And then, quite remarkably, Baldwin accompanied Schultz and Curley to their grand-jury appearance. Just before swearing-in these two officers, the supervising judge asked their lawyer’s identity. Baldwin’s response—
Baldwin: My name is Cynthia Baldwin, general counsel for Pennsylvania State University.
Judge: Will you be providing representation for both of those identified witnesses?
Baldwin: [Schultz] is retired but was employed by the university and [Curley] is still an employee.
This is a non-answer. The Court found that her answer “did not plainly indicate” whether she represented them in their personal, individual capacities.
But it gets worse. At the beginning of Curley’s testimony, he and the prosecutor had this exchange:
Q. You have counsel with you?
A. Yes I do.
Q. Would you introduce her please?
A. My counsel is Cynthia Baldwin.
Notice he said, “my counsel,” not “the University’s counsel.” Baldwin said nothing.
The prosecutor had a similar exchange with Schultz, and Baldwin, again, sat with him and said nothing. At Spanier’s grand-jury testimony three months later, he identified his counsel as “Cynthia Baldwin sitting behind me.” Baldwin said nothing.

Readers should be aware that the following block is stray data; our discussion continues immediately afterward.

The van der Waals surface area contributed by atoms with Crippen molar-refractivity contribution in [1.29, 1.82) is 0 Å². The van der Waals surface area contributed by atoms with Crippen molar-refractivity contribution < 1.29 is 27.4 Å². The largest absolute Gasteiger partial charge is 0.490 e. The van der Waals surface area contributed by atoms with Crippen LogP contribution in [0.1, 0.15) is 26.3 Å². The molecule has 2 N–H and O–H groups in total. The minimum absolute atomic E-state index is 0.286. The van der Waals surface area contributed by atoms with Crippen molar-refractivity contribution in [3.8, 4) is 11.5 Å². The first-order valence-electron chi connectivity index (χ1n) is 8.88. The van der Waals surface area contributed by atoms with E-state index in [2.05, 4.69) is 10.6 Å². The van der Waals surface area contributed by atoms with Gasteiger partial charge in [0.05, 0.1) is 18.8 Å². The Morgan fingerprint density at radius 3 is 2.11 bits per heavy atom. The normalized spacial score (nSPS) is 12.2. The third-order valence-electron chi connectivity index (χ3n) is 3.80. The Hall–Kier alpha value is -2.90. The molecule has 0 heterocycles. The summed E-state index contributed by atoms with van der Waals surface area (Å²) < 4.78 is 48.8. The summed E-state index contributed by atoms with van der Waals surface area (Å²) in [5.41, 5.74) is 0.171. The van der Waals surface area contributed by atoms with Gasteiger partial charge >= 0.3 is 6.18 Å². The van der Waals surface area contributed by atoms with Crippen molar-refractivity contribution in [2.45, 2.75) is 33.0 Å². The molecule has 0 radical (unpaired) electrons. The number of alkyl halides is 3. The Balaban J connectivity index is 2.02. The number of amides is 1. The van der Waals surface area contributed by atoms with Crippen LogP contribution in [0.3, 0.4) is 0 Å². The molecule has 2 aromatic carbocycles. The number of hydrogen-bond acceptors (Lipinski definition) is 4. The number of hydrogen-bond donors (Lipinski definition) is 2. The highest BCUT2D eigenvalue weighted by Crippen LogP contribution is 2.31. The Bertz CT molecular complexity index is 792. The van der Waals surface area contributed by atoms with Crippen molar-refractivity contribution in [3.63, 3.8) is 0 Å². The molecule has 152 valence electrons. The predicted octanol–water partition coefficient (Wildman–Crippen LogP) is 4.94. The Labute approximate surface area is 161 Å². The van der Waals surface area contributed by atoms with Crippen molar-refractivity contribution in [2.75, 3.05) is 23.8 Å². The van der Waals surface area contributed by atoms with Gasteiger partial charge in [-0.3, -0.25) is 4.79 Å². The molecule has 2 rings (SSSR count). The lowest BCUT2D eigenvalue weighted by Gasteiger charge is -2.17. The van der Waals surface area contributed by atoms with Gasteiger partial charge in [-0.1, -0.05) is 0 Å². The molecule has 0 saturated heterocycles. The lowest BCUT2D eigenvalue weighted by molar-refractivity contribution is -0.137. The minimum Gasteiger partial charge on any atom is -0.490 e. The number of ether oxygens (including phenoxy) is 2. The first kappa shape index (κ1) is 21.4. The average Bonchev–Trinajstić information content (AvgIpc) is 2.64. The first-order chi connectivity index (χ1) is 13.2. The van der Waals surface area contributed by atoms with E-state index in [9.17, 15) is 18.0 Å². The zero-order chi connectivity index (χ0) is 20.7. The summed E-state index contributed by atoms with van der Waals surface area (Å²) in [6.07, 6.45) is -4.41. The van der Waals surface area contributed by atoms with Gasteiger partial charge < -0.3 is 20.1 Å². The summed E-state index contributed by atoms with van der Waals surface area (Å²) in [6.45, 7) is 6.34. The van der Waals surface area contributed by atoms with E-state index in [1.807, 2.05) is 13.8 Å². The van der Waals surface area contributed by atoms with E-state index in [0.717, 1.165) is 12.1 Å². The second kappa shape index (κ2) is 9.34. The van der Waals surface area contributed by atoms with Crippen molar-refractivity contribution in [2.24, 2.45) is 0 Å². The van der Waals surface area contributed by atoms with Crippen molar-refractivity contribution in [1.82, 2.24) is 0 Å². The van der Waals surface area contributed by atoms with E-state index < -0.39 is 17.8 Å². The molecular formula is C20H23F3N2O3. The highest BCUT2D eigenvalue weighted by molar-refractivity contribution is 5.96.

Given these facts, the Court found it impossible to conclude that Schultz, Curley, and Spanier believed anything other than Baldwin was protecting “their personal interests.” The Court also found that “it cannot be fathomed” that Baldwin “did not understand that she was representing them personally.”
Their testimony did not go well. And just a few months later, the Commonwealth charged Curley and Schultz with perjury and failure to report child abuse.
Baldwin’s Grand Jury Testimony
Curley and Schultz finally obtained personal lawyers, and these lawyers advised Baldwin that Curley and Schultz considered her to be their personal attorney. The lawyers expressly told Baldwin that Curly and Schultz did not waive the privilege. Baldwin disagreed and insisted she appeared before the grand jury with them solely in her corporate capacity. Really?
The Commonwealth subpoenaed Baldwin to provide grand-jury testimony. To be fair, the prosecutor, Frank Fina (who has his own ethical issues), told Baldwin and the judge that he would not ask Baldwin questions that would reveal privileged communications. Yet, he did, and Baldwin responded without hesitation.
Baldwin testified about multiple privileged conversations she had with Curley, Schultz, and Spanier. She even said that these individuals lied to her about their knowledge of Sandusky’s abhorrent conduct. Regarding Spanier in particular, Baldwin and the prosecutor had this exchange in front of the grand jury—
Q. Based upon what you know now, what can you tell us about Spanier’s representations to you through this lengthy period of the investigation?
A. That he is—that he is not a person of integrity. He lied to me.
Breaching the Privilege